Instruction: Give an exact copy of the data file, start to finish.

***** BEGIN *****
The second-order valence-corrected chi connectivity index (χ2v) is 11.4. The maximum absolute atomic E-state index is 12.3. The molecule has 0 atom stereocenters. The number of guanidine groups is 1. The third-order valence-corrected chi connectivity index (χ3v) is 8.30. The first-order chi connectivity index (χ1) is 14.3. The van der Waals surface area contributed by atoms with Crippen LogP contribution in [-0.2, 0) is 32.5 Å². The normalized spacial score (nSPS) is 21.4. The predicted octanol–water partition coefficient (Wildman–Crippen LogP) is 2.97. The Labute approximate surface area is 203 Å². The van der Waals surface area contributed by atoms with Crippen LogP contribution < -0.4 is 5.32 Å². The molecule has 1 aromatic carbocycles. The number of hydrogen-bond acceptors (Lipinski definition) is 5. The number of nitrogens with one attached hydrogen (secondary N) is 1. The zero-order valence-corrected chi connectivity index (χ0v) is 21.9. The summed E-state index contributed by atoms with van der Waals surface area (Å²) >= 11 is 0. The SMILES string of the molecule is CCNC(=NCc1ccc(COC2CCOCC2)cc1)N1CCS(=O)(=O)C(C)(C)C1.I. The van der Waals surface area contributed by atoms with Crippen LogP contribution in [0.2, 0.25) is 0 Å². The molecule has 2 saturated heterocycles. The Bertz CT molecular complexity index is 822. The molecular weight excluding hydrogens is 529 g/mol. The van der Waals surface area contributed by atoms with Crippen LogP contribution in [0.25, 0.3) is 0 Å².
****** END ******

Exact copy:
The second-order valence-corrected chi connectivity index (χ2v) is 11.4. The maximum absolute atomic E-state index is 12.3. The molecule has 0 atom stereocenters. The number of guanidine groups is 1. The third-order valence-corrected chi connectivity index (χ3v) is 8.30. The first-order chi connectivity index (χ1) is 14.3. The van der Waals surface area contributed by atoms with Crippen LogP contribution in [-0.2, 0) is 32.5 Å². The normalized spacial score (nSPS) is 21.4. The predicted octanol–water partition coefficient (Wildman–Crippen LogP) is 2.97. The Labute approximate surface area is 203 Å². The van der Waals surface area contributed by atoms with Crippen LogP contribution < -0.4 is 5.32 Å². The molecule has 1 aromatic carbocycles. The number of hydrogen-bond acceptors (Lipinski definition) is 5. The number of nitrogens with one attached hydrogen (secondary N) is 1. The zero-order valence-corrected chi connectivity index (χ0v) is 21.9. The summed E-state index contributed by atoms with van der Waals surface area (Å²) >= 11 is 0. The SMILES string of the molecule is CCNC(=NCc1ccc(COC2CCOCC2)cc1)N1CCS(=O)(=O)C(C)(C)C1.I. The van der Waals surface area contributed by atoms with Crippen LogP contribution in [0.2, 0.25) is 0 Å². The molecule has 2 saturated heterocycles. The Bertz CT molecular complexity index is 822. The molecular weight excluding hydrogens is 529 g/mol. The van der Waals surface area contributed by atoms with Crippen LogP contribution in [0.25, 0.3) is 0 Å².